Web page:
• Precautions and Warnings With Ezogabine
    People who have certain allergies or who are taking certain medications may not be able to take ezogabine. This eMedTV page lists other precautions and warnings with ezogabine and explains some of the complications this medication may cause.
  • Precautions and Warnings With Felbamate
    Before taking felbamate, make sure to tell your doctor about any other medical conditions you have. This eMedTV Web page describes several precautions and warnings with felbamate, including information on who may not be able to safely take this medicine.
  • Precautions and Warnings With Fingolimod
    As this eMedTV page explains, if you have diabetes or eye problems, you may not be able to take fingolimod safely. Other precautions and warnings are listed in this article, including details on what to discuss with your healthcare provider.
  • Precautions and Warnings With Glatiramer
    Before taking glatiramer, be sure to tell your doctor if you are pregnant or breastfeeding. This eMedTV page lists other precautions and warnings with glatiramer and further explains what you should tell your doctor about before starting treatment.
  • Precautions and Warnings With Interferon Beta-1a
    Interferon beta-1a can decrease blood counts in some people, which can lead to problems. This eMedTV page offers more precautions and warnings with interferon beta-1a and lists conditions you should tell your doctor about before starting treatment.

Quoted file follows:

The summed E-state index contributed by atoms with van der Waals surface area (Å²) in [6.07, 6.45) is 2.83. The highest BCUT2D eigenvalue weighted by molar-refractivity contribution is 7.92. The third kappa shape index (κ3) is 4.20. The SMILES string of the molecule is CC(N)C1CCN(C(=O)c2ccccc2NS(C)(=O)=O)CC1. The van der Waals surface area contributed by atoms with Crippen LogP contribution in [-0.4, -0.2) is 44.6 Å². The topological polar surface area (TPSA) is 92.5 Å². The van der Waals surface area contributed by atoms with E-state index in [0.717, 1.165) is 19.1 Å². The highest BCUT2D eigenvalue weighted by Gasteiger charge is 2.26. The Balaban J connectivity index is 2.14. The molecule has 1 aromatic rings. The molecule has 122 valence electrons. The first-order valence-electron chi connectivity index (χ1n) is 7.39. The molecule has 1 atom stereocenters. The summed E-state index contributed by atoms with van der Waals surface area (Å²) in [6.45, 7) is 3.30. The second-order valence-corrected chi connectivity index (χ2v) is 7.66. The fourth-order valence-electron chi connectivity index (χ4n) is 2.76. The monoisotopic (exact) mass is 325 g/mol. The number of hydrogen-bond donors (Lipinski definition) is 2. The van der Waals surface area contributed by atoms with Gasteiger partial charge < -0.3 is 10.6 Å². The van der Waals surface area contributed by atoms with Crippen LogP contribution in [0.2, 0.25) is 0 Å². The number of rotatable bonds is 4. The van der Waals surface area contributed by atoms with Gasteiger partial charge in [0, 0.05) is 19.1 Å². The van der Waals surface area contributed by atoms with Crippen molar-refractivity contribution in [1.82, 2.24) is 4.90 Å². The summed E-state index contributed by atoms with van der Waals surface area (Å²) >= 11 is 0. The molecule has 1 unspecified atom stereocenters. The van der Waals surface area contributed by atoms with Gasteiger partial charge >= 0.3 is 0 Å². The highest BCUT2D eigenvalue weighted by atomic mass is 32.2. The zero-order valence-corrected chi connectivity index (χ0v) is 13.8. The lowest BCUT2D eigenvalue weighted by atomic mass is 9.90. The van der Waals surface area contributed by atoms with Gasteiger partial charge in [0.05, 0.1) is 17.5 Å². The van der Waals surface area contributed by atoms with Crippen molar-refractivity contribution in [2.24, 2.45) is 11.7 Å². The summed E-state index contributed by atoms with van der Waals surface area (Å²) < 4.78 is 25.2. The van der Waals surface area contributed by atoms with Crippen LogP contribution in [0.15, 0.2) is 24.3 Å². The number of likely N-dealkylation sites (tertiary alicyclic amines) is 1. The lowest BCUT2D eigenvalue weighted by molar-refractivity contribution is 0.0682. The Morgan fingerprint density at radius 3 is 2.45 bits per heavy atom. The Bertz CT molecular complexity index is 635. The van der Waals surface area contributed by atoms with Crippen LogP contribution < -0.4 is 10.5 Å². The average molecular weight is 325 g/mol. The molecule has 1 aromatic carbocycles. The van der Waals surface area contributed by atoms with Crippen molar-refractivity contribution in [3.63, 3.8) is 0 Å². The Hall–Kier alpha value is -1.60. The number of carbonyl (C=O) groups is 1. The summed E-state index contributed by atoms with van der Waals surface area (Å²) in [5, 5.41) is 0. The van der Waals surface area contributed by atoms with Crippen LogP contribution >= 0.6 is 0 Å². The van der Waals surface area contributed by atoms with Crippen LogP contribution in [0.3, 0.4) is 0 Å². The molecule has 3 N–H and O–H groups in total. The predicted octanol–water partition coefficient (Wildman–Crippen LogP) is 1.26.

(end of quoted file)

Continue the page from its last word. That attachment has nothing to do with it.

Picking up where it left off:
• Precautions and Warnings With Interferon Beta-1b
    Interferon beta-1b can affect your liver function. As this eMedTV article explains, knowing the precautions and warnings with interferon beta-1b can be helpful because the drug can cause problems in people with certain existing medical conditions.
  • Precautions and Warnings With Lacosamide
    This eMedTV resource highlights various precautions and warnings with lacosamide, including possible side effects to watch for and the safety of taking the drug when pregnant or breastfeeding. This page also explains who should not take the drug.
  • Precautions and Warnings With Levetiracetam
    This eMedTV resource highlights various precautions and warnings with levetiracetam, including possible side effects to watch for and the safety of taking the drug when pregnant or breastfeeding. This page also explains who should not take the drug.
  • Precautions and Warnings With Levetiracetam XR
    You should talk to your doctor before taking levetiracetam XR if you have anemia or other blood disorders. This eMedTV segment offers more precautions and warnings with levetiracetam XR and includes information on who should not use this medicine.